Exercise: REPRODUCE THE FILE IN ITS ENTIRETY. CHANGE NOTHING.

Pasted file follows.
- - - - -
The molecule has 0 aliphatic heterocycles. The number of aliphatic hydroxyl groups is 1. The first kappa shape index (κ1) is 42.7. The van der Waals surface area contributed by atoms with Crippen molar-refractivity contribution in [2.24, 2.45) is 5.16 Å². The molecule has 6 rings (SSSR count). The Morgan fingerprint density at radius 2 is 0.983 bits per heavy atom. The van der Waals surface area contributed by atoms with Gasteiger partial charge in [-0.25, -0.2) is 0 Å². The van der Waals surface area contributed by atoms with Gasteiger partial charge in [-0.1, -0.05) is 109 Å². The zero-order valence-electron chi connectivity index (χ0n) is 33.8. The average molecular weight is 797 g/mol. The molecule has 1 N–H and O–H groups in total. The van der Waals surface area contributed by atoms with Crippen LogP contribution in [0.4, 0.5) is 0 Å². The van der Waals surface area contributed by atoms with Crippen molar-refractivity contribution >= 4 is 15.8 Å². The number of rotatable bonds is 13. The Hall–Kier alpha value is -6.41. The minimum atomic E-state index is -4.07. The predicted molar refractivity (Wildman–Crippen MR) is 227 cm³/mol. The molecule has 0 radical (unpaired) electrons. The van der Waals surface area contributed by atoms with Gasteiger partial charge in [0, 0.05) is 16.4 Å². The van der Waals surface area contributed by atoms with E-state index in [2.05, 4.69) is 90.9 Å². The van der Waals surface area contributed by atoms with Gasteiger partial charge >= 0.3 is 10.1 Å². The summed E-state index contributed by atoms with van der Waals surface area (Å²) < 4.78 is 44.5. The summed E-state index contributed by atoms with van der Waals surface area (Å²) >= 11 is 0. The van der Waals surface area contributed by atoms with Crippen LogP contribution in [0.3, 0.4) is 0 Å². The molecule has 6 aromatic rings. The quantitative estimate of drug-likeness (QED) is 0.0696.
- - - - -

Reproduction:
The molecule has 0 aliphatic heterocycles. The number of aliphatic hydroxyl groups is 1. The first kappa shape index (κ1) is 42.7. The van der Waals surface area contributed by atoms with Crippen molar-refractivity contribution in [2.24, 2.45) is 5.16 Å². The molecule has 6 rings (SSSR count). The Morgan fingerprint density at radius 2 is 0.983 bits per heavy atom. The van der Waals surface area contributed by atoms with Gasteiger partial charge in [-0.25, -0.2) is 0 Å². The van der Waals surface area contributed by atoms with Gasteiger partial charge in [-0.1, -0.05) is 109 Å². The zero-order valence-electron chi connectivity index (χ0n) is 33.8. The average molecular weight is 797 g/mol. The molecule has 1 N–H and O–H groups in total. The van der Waals surface area contributed by atoms with Crippen LogP contribution in [0.4, 0.5) is 0 Å². The van der Waals surface area contributed by atoms with Crippen molar-refractivity contribution >= 4 is 15.8 Å². The number of rotatable bonds is 13. The Hall–Kier alpha value is -6.41. The minimum atomic E-state index is -4.07. The predicted molar refractivity (Wildman–Crippen MR) is 227 cm³/mol. The molecule has 0 radical (unpaired) electrons. The van der Waals surface area contributed by atoms with Gasteiger partial charge in [0, 0.05) is 16.4 Å². The van der Waals surface area contributed by atoms with E-state index in [2.05, 4.69) is 90.9 Å². The van der Waals surface area contributed by atoms with Gasteiger partial charge >= 0.3 is 10.1 Å². The summed E-state index contributed by atoms with van der Waals surface area (Å²) < 4.78 is 44.5. The summed E-state index contributed by atoms with van der Waals surface area (Å²) >= 11 is 0. The van der Waals surface area contributed by atoms with Crippen LogP contribution in [0.3, 0.4) is 0 Å². The molecule has 6 aromatic rings. The quantitative estimate of drug-likeness (QED) is 0.0696.